Margo: Lloyd, honey, be a playwright with guts. Write me one about a nice normal woman who just shoots her husband.

Margo: Bill's thirty-two. He looks thirty-two. He looked it five years ago, he'll look it twenty years from now. I hate men.

Margo: Nice speech, Eve. But I wouldn't worry too much about your heart. You can always put that award where your heart ought to be.

Lloyd Richards: What makes you think either Miller or Sherwood would stand for the nonsense I take from you? You'd better stick to Beaumont and Fletcher! They've been dead for three hundred years!
Margo: ALL playwrights should be dead for three hundred years!
And of course,
Margo: Fasten your seatbelts, it's going to be a bumpy night!
It was an amusing coincidence that several of the early scenes are about catching a flight to San Francisco, and I was actually on a flight to San Francisco as I watched.

Next in the sequence of Oscar winners is an old favourite of mine, An American In Paris - but I actually watched it just over a year ago, and wrote it up out of sequence, so I will be going straight on to The Greatest Show on Earth, of which I know nothing. Knowing that An American In Paris is in colour, I am wondering if All About Eve will be the last film I watch for these purposes in black and white?

I also read the original short story, "The Wisdom of Eve" by Mary Orr, as so often first published in Cosmopolitan. The third paragraph is:
There was a crowd at the stage door. They were the usual autograph fans, all with little books open and fountain pens dripping ink. Some appeared to be intelligent theatergoers; they carried programs for Margola to sign and had obviously seen the play that evening. I could hear their enthusiastic comments through the tiny opening where I had lowered the car window to let my cigarette smoke escape. A few were boys in uniform with dreams of dating Margola—dreams that would not come true. There was only one person standing there I could not catalogue. She stood nearest the car, and I could see her face clearly in the light of the streetlamp.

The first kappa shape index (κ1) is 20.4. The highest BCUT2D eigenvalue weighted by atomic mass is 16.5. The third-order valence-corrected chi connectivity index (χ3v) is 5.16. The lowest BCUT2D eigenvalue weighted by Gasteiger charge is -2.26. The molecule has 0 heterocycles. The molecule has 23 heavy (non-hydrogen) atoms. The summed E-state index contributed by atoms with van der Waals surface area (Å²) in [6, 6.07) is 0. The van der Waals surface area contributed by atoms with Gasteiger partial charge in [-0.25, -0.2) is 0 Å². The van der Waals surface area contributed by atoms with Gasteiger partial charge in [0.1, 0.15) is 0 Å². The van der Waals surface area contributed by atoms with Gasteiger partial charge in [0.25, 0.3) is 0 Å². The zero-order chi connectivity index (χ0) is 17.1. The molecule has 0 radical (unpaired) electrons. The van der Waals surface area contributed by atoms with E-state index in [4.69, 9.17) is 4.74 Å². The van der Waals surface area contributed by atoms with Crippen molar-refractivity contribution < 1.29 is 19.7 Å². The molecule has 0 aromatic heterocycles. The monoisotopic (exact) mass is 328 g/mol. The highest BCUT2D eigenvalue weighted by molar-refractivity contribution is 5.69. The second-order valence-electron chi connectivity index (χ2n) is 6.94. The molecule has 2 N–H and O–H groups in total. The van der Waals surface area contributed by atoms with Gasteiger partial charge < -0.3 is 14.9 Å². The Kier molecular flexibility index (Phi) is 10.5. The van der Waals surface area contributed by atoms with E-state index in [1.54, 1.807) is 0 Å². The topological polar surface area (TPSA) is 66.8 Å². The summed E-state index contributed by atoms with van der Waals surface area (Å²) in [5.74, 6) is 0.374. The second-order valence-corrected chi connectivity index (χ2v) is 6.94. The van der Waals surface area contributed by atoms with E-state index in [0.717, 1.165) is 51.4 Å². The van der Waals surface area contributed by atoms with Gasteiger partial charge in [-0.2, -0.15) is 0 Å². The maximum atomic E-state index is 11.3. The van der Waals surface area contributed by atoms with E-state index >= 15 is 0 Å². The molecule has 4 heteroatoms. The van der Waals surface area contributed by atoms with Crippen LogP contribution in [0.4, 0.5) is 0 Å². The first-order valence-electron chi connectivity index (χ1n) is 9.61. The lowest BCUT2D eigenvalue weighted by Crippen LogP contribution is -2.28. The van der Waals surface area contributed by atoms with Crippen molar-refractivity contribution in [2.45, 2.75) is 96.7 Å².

It's a nice character study, only a dozen or so pages long, which sets up the emotional dynamic just the same but has a very different ending - the narrator is Margo/Margola's friend Karen, and Eve runs off with Lloyd, her playwright husband (as she threatens to but doesn't in the film). It doesn't add much to my appreciation fo the film but I'm glad to have read it for completeness.

< Wings (1927-28) | The Broadway Melody (1928-29) | All Quiet on the Western Front (1929-30) | Cimarron (1930-31) | Grand Hotel (1931-32) | Cavalcade (1932-33) | It Happened One Night (1934) | Mutiny on the Bounty (1935) | The Great Ziegfeld (1936) | The Life of Emile Zola (1937) | You Can't Take It with You (1938) | Gone with the Wind (1939) | Rebecca (1940) | How Green Was My Valley (1941) | Mrs. Miniver (1942) | Casablanca (1943) | Going My Way (1944) | The Lost Weekend (1945) | The Best Years of Our Lives (1946) | Gentleman's Agreement (1947) | Hamlet (1948) | All the King's Men (1949) | All About Eve | An American in Paris (1951) || The Lord of the Rings: The Return of the King (2003)

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Comments

( 1 comment — Leave a comment )
redfiona99
Dec. 8th, 2018 05:58 pm (UTC)
Without wanting to spoil you, no, you have at least one more black and white film as far as I am aware.

As to other films, I'm with you in not having seen a lot of them. No Way Out, which I haven't seen, features Sidney Poitier's debut and I suspect is cracking.

On the more minor awards, The Flame and the Arrow, which I love despite being a lot of nonsense (it's a lot of nonsense with swordfighting and archery and Burt Lancaster and Nick Cravatte), was nominated for the Best Score Oscar, which I didn't know.

The Third Man won best black and white cinematography. I'm presuming you've watched it but if not, I definitely recommend it.
( 1 comment — Leave a comment )